Have you ever meditated? One of the most challenging aspects of this practice is clearing your mind from day-to-day thoughts that pop into your head. If you meditate, you know that trying to push those thoughts away doesn’t work—in order to free your mind you must first acknowledge those distracting thoughts before you can return to your “moment of zen.”
This might sound funny, but the challenge of conducting objective CLASS observations can be a lot like this. This idea occurred to me a couple months back when I observed an observation training conducted by one of our talented affiliate trainers. She encouraged her participants to keep a sticky note handy during their training videos, and every time a subjective thought or feeling popped in their heads (“I hate this lesson!”), they would write it down and move on. Rather than push it aside, she showed them that the best way to deal with observation bias is to acknowledge you have it—and then intentionally resist the temptation to allow subjective information to influence your scoring.
Taking this a step beyond the observation training and into the field, this is a good strategy for keeping yourself honest, and a fair way to learn more about your own personal biases. So whether you are participating in observation training for the first time, observing in the field, or simply trying to remain objective in any other context—try writing down your bias on a sticky note! Just like when we meditate, we’re more successful when we acknowledge what we are trying to avoid, rather than refusing to admit those thoughts or biases exist.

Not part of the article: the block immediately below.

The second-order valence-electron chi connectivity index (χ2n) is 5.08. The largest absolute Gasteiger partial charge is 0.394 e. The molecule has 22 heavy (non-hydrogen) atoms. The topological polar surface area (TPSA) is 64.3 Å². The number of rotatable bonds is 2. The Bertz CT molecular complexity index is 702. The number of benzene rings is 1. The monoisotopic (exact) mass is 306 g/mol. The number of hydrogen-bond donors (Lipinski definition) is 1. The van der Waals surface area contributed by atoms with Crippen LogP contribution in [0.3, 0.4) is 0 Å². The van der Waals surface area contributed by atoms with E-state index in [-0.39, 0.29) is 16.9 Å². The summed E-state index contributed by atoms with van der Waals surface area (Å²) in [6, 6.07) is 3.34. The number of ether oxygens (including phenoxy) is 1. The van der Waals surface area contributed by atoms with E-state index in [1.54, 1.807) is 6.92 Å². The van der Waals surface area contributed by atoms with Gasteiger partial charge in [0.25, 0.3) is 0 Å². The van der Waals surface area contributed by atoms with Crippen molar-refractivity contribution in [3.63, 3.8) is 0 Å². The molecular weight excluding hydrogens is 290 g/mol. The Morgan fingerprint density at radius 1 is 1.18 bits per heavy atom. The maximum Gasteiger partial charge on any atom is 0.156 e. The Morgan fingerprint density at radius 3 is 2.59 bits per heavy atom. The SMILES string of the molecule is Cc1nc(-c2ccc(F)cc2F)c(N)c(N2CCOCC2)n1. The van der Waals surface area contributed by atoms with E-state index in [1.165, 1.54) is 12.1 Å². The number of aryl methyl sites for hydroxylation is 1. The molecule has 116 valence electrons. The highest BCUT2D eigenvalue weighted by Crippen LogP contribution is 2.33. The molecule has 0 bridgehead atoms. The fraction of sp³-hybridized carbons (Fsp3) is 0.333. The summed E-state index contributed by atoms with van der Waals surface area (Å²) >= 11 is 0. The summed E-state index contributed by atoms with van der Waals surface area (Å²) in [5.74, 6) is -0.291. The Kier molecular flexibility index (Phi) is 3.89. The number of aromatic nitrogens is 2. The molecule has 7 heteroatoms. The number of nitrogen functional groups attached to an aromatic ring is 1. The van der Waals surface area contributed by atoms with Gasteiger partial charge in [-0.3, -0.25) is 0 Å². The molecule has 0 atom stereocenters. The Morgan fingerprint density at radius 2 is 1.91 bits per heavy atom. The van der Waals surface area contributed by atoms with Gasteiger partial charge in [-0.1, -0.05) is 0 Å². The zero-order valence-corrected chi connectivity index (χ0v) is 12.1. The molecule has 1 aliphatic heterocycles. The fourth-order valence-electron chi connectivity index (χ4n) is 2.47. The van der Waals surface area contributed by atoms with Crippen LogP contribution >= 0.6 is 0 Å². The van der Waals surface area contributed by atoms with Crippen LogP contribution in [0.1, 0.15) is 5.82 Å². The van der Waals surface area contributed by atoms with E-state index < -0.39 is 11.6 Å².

Observers—we’d love to hear your tips for staying objective in your CLASS observations! Share your expertise and add them to the comments below.
Have you ever wished for a magical power that helped you take notes super effectively while conducting CLASS observations? The kind of magical power that would allow you to capture everything you see and hear without missing a beat? The kind of magical power that paints an exact picture of what happened in the classroom without actually being there? Yeah, me too!
Have you ever thought that the CLASS tool seemed subjective? Perhaps you’ve coded with another certified observer and come up with very different scores for the same classroom? Maybe you’ve struggled with the reliability test or CLASS Calibration and felt that it was due to you seeing the classroom in a different light or interpreting certain situations differently? You’re not alone. Many observers have been there.
CLASS Specialists at Teachstone all take turns providing reliability support to anxious testers. We often see the same mistakes and misconceptions over and over again about how the CLASS works, and as my story below will share, how the behavioral markers fit into the coding process.